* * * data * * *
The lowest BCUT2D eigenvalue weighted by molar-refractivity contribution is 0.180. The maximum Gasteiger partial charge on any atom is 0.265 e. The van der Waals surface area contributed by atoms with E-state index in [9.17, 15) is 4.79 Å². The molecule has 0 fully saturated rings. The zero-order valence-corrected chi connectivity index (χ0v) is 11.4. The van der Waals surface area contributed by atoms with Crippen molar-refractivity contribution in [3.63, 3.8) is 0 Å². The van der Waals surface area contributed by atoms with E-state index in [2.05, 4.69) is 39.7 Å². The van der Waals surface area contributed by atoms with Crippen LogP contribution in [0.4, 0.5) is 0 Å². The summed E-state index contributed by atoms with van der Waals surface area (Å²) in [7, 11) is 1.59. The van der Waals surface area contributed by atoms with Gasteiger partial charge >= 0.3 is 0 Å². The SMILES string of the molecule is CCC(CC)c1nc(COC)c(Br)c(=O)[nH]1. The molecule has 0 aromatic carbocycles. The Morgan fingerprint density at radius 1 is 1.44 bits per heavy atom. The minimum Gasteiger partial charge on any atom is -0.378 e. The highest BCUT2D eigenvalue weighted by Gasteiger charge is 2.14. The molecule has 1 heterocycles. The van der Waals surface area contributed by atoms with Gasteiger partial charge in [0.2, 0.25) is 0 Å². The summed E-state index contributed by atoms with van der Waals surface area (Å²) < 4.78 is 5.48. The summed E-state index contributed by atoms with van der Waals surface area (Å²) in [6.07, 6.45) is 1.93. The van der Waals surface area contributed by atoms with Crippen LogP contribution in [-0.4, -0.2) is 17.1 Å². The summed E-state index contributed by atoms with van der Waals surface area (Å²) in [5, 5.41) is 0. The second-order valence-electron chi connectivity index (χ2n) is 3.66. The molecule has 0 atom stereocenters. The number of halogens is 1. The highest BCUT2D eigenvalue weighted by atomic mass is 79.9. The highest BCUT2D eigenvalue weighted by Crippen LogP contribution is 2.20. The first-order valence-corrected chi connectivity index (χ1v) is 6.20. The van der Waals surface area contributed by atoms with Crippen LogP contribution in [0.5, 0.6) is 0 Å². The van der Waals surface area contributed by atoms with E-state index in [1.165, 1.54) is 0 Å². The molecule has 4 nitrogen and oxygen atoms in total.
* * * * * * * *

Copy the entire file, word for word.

The lowest BCUT2D eigenvalue weighted by molar-refractivity contribution is 0.180. The maximum Gasteiger partial charge on any atom is 0.265 e. The van der Waals surface area contributed by atoms with E-state index in [9.17, 15) is 4.79 Å². The molecule has 0 fully saturated rings. The zero-order valence-corrected chi connectivity index (χ0v) is 11.4. The van der Waals surface area contributed by atoms with Crippen molar-refractivity contribution in [3.63, 3.8) is 0 Å². The van der Waals surface area contributed by atoms with E-state index in [2.05, 4.69) is 39.7 Å². The van der Waals surface area contributed by atoms with Crippen LogP contribution in [0.4, 0.5) is 0 Å². The summed E-state index contributed by atoms with van der Waals surface area (Å²) in [7, 11) is 1.59. The van der Waals surface area contributed by atoms with Gasteiger partial charge >= 0.3 is 0 Å². The SMILES string of the molecule is CCC(CC)c1nc(COC)c(Br)c(=O)[nH]1. The molecule has 0 aromatic carbocycles. The Morgan fingerprint density at radius 1 is 1.44 bits per heavy atom. The minimum Gasteiger partial charge on any atom is -0.378 e. The highest BCUT2D eigenvalue weighted by Gasteiger charge is 2.14. The molecule has 1 heterocycles. The van der Waals surface area contributed by atoms with Gasteiger partial charge in [0.2, 0.25) is 0 Å². The summed E-state index contributed by atoms with van der Waals surface area (Å²) < 4.78 is 5.48. The summed E-state index contributed by atoms with van der Waals surface area (Å²) in [6.07, 6.45) is 1.93. The van der Waals surface area contributed by atoms with Crippen LogP contribution in [-0.4, -0.2) is 17.1 Å². The summed E-state index contributed by atoms with van der Waals surface area (Å²) in [5, 5.41) is 0. The second-order valence-electron chi connectivity index (χ2n) is 3.66. The molecule has 0 atom stereocenters. The number of halogens is 1. The highest BCUT2D eigenvalue weighted by atomic mass is 79.9. The highest BCUT2D eigenvalue weighted by Crippen LogP contribution is 2.20. The first-order valence-corrected chi connectivity index (χ1v) is 6.20. The van der Waals surface area contributed by atoms with Crippen LogP contribution in [0.5, 0.6) is 0 Å². The van der Waals surface area contributed by atoms with E-state index in [1.165, 1.54) is 0 Å². The molecule has 4 nitrogen and oxygen atoms in total.